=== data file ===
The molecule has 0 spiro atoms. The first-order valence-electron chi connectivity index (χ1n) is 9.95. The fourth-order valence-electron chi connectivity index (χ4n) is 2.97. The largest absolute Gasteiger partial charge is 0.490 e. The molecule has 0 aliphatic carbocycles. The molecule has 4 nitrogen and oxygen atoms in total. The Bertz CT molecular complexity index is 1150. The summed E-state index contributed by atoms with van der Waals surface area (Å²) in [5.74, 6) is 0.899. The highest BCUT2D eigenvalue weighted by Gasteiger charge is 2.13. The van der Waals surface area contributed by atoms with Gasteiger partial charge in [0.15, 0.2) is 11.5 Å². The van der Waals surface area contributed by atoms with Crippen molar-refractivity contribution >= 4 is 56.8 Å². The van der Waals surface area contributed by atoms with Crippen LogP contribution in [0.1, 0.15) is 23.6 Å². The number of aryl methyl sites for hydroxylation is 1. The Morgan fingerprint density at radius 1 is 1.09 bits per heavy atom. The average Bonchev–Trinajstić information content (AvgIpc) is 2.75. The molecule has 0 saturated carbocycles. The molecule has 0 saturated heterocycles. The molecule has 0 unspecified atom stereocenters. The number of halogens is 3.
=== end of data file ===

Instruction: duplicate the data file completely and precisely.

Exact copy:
The molecule has 0 spiro atoms. The first-order valence-electron chi connectivity index (χ1n) is 9.95. The fourth-order valence-electron chi connectivity index (χ4n) is 2.97. The largest absolute Gasteiger partial charge is 0.490 e. The molecule has 0 aliphatic carbocycles. The molecule has 4 nitrogen and oxygen atoms in total. The Bertz CT molecular complexity index is 1150. The summed E-state index contributed by atoms with van der Waals surface area (Å²) in [5.74, 6) is 0.899. The highest BCUT2D eigenvalue weighted by Gasteiger charge is 2.13. The van der Waals surface area contributed by atoms with Gasteiger partial charge in [0.15, 0.2) is 11.5 Å². The van der Waals surface area contributed by atoms with Crippen molar-refractivity contribution >= 4 is 56.8 Å². The van der Waals surface area contributed by atoms with Crippen LogP contribution in [0.1, 0.15) is 23.6 Å². The number of aryl methyl sites for hydroxylation is 1. The Morgan fingerprint density at radius 1 is 1.09 bits per heavy atom. The average Bonchev–Trinajstić information content (AvgIpc) is 2.75. The molecule has 0 saturated carbocycles. The molecule has 0 saturated heterocycles. The molecule has 0 unspecified atom stereocenters. The number of halogens is 3.